IRL: Michigan first test notes

BROOKLYN, Mich., Wednesday, Sept. 5, 2001 - Scott Sharp and Robbie Buhl each turned laps of 221 mph during a Firestone tire test Sept. 5 at Michigan International Speedway, the first laps turned by an Indy Racing League car on the 2-mile ...

BROOKLYN, Mich., Wednesday, Sept. 5, 2001 - Scott Sharp and Robbie Buhl each turned laps of 221 mph during a Firestone tire test Sept. 5 at Michigan International Speedway, the first laps turned by an Indy Racing League car on the 2-mile oval.

The Indy Racing Northern Light Series will compete at MIS for the first time July 28, 2002.

1996 Indy Racing co-champion Sharp was the first driver on track and needed just four laps to produce a 220-mph speed in his No. 8 Delphi Automotive Systems Dallara/Oldsmobile/Firestone. Both Sharp and Buhl, driver of the No. 24 Team Purex Dreyer & Reinbold Racing G Force/Infiniti/Firestone, consistently turned laps in the 218- to 220-mph range.

"The Indy Racing League has been really strong at meshing speed and raceability in their cars," Sharp said. "We've gone to other places where other series can't do very well as far as putting on a good show, and we're two- and three-abreast and putting on the best show around. "Here, obviously, the speeds are going to be pretty high. It will be probably the second-fastest track to Indianapolis. So with that, even though you're going to be up above 220 in average lap speeds, you still want to have a car that can run two-, three- maybe four-abreast at times."

Indy Racing League Vice President of Operations Brian Barnhart and Technical Director Phil Casey worked with Sharp and Buhl on different aerodynamic packages, including a superspeedway setup with a 4-degree rear wing and a 1-inch wicker.

"Firestone had some work it wanted to do here, so we used the day as a compatibility day for the series to decide what kind of wing package to use," Barnhart said. "Right now, Scott and Robbie have been very comfortable with 4 degrees in the rear wing with a 1-inch wicker bill.

"Everyone involved in the series, from the mechanics to the officials, are looking forward to racing here in 2002. It will be a great place for Indy Racing."

Buhl, who grew up in the Detroit suburbs, agrees. "I still have a lot of family in the Detroit area, but more than that, you have to look at Michigan International Speedway as a track with history and tradition," Buhl said. "This is one of the tracks you want to be at. When you think back as a kid and watching Indy cars when you're growing up, this is one of the tracks where you remember what happens.

"So, I think it's exciting for the IRL to be here. It's a great facility to have on the Indy Racing League schedule." Indy-style racing at MIS started in 1968, and an Indy-style race has taken place there annually since 1970.

In other news at Michigan, MIS President Brett Shelton and Barnhart conducted a press conference to announce the Indy Racing event schedule July 26-28.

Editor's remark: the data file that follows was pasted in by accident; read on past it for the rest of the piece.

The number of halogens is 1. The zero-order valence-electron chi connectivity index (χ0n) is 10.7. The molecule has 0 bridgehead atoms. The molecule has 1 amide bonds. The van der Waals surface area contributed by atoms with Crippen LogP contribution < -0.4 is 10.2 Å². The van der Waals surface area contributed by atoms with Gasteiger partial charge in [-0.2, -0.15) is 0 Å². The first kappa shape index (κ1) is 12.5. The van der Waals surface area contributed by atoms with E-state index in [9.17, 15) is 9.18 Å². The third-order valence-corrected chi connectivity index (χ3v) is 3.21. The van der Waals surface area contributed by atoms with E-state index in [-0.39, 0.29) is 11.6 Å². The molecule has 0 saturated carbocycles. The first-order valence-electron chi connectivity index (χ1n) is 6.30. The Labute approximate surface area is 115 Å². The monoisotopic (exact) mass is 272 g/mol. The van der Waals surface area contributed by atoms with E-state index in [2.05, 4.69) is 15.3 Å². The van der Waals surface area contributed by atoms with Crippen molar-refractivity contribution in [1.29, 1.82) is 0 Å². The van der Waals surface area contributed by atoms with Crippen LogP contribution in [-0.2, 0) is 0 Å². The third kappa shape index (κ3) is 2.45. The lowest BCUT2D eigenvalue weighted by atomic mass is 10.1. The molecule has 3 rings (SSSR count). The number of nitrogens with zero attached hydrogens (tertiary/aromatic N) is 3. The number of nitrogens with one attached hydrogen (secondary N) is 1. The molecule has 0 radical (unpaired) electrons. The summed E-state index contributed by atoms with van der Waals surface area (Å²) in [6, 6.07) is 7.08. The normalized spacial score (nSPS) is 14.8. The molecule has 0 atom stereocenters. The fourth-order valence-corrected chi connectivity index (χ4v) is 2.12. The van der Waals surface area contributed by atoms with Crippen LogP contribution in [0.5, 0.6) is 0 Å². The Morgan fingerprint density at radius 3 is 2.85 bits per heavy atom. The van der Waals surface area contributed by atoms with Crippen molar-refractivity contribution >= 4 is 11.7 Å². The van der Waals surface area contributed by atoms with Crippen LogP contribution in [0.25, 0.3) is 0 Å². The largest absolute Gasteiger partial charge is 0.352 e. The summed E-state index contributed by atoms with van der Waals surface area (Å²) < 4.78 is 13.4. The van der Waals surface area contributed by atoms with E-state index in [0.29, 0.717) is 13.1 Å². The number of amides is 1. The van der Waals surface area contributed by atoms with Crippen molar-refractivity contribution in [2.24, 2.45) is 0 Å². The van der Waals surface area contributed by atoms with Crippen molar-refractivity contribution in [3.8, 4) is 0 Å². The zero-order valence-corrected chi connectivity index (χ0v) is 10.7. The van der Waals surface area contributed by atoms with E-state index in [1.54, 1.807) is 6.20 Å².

"Brian, make yourself at home," Shelton told Barnhart at the start of the press conference. "You're (Indy Racing League) going to be here a long time."

Newly crowned Northern Light Cup champion Sam Hornish Jr. also attended the press conference, calling MIS his home track because it's only a 45-minute drive from his home in Defiance, Ohio.

The Indy Racing weekend includes a NASCAR Craftsman Truck Series race July 27.

Reserved grandstand seats for the Indy Racing event July 28 will cost $40 each, with children 12 and under free. A two-day truck-Indy Racing combination ticket, good for admission to both races, will be $50, a savings of $20 over buying both tickets individually.

SCOTT SHARP (No. 8 Delphi Automotive Systems Dallara/Oldsmobile/Firestone): "The Indy Racing League has been really strong at meshing speed and raceability in their cars. We've gone to other places where other series can't do very well as far as putting on a good show, and we're two- and three-abreast and putting on the best show around. Here, obviously, the speeds are going to be pretty high. It will be probably the second-fastest track to Indianapolis. So with that, even though you're going to be up above 220 in average lap speeds, you still want to have a car that can run two-, three- maybe four-abreast at times. Brian's (Barnhart) searching for what that definitive wing angle will be that gives you -- obviously we want to be fast -- a package that is really raceable and puts on a good show, too."

ROBBIE BUHL (No. 24 Team Purex Dreyer & Reinbold Racing G Force/Infiniti/Firestone): "I grew up in Detroit, and everyone's been saying 'What's it mean to come back to Michigan and race?' and that's all great and fine. I still have a lot of family in the Detroit area, but more than that, you have to look at Michigan International Speedway as a track with history and tradition. This is one of the tracks you want to be at. When you think back as a kid and watching Indy cars when you're growing up, this is one of the tracks where you remember what happens. So, I think it's exciting for the IRL to be here. It's a great facility to have on the Indy Racing League schedule. We have Richmond at 3/4-mile, we've got Indy at two-and-a-half miles, now we have this at 2 miles, and we have all the one-and-a-half miles - it's a great mix. And you know, you've got Texas that's fantastic. Chicago and Kansas City, all those new tracks are nice, gorgeous facilities, and they're building their tradition. This place (Michigan) is different. People know about Michigan from 10 years ago, 15 years ago in racing. So, that's what I think is exciting about coming back here."

-IRNLS/IMS-

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About this article
Series IndyCar
Drivers Robbie Buhl , Scott Sharp , Brian Barnhart , Sam Hornish Jr.
Teams Dreyer & Reinbold Racing